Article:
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Old 07-27-2020, 09:07 AM
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voiceofreason voiceofreason is offline
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Default Milwaukee mammy “accidentally” shoots niglet deff den tried to blame it the other niglet


‘I accidentally did it:’ Mother charged with reckless homicide in shooting death of 2-year-old daughter

Updated at 09:17PM, July 26, 2020

MILWAUKEE — Cash bond was set at $100,000 Sunday, July 26 for a Milwaukee mother facing a charge of first-degree reckless homicide for the shooting death of her 2-year-old daughter, Zymeiia Stevens, Tuesday, July 21 near 105th Street and Daphne Street. Prosecutors said she admitted to “accidentally” shooting her daughter after initially offering multiple accounts of what happened, changing her story at least five times — even blaming her own son.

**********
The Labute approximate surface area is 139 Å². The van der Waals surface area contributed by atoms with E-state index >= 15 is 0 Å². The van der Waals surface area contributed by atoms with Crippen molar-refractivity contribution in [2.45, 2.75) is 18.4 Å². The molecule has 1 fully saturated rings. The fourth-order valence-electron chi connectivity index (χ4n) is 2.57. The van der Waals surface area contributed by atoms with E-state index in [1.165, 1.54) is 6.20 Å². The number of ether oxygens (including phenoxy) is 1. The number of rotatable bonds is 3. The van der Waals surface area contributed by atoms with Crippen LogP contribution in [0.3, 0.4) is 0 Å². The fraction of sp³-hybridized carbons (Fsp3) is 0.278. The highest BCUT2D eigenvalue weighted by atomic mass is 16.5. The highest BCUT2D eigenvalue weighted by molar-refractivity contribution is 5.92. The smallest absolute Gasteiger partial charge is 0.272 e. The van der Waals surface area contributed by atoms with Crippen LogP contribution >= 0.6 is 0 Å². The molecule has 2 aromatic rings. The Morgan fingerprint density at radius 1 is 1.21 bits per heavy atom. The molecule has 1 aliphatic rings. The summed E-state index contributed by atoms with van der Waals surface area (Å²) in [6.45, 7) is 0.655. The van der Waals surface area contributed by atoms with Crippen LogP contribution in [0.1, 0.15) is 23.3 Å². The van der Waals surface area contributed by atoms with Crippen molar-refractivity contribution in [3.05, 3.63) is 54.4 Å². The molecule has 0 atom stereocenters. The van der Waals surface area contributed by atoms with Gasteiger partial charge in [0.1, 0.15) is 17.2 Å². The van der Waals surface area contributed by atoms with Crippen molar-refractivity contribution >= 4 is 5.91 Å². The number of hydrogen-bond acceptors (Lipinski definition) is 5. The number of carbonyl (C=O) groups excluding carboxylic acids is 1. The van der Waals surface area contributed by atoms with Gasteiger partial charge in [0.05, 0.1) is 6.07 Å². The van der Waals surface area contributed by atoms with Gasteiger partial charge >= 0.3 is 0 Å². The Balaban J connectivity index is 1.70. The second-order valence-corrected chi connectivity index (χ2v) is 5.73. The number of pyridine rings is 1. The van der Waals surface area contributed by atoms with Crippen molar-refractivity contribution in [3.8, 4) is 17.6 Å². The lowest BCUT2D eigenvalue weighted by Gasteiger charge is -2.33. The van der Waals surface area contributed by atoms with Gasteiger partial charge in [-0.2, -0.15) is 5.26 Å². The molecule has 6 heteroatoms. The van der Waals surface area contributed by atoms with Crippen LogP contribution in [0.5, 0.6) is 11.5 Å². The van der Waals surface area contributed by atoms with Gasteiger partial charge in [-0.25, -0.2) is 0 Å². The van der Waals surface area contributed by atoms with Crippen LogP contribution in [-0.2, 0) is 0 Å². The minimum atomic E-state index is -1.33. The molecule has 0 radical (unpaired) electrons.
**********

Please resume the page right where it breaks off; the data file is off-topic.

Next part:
According to a criminal complaint, witnesses heard a gunshot around 7:30 p.m. and watched Jasmine Daniels, 22, run outside with her child who had been shot. First responders were called, and witnesses helped perform CPR on Stevens before paramedics arrived. Paramedics performed life-saving measures, but the 2-year-old girl was pronounced dead en route to Children’s Wisconsin.

Another witness said they saw a black male exit the residence after the shooting with a gun in his waistband, entering a silver, four-door car.

At the hospital, Daniels was interviewed by police. That’s where prosecutors said she began to offer multiple story lines about what happened leading up to the shooting.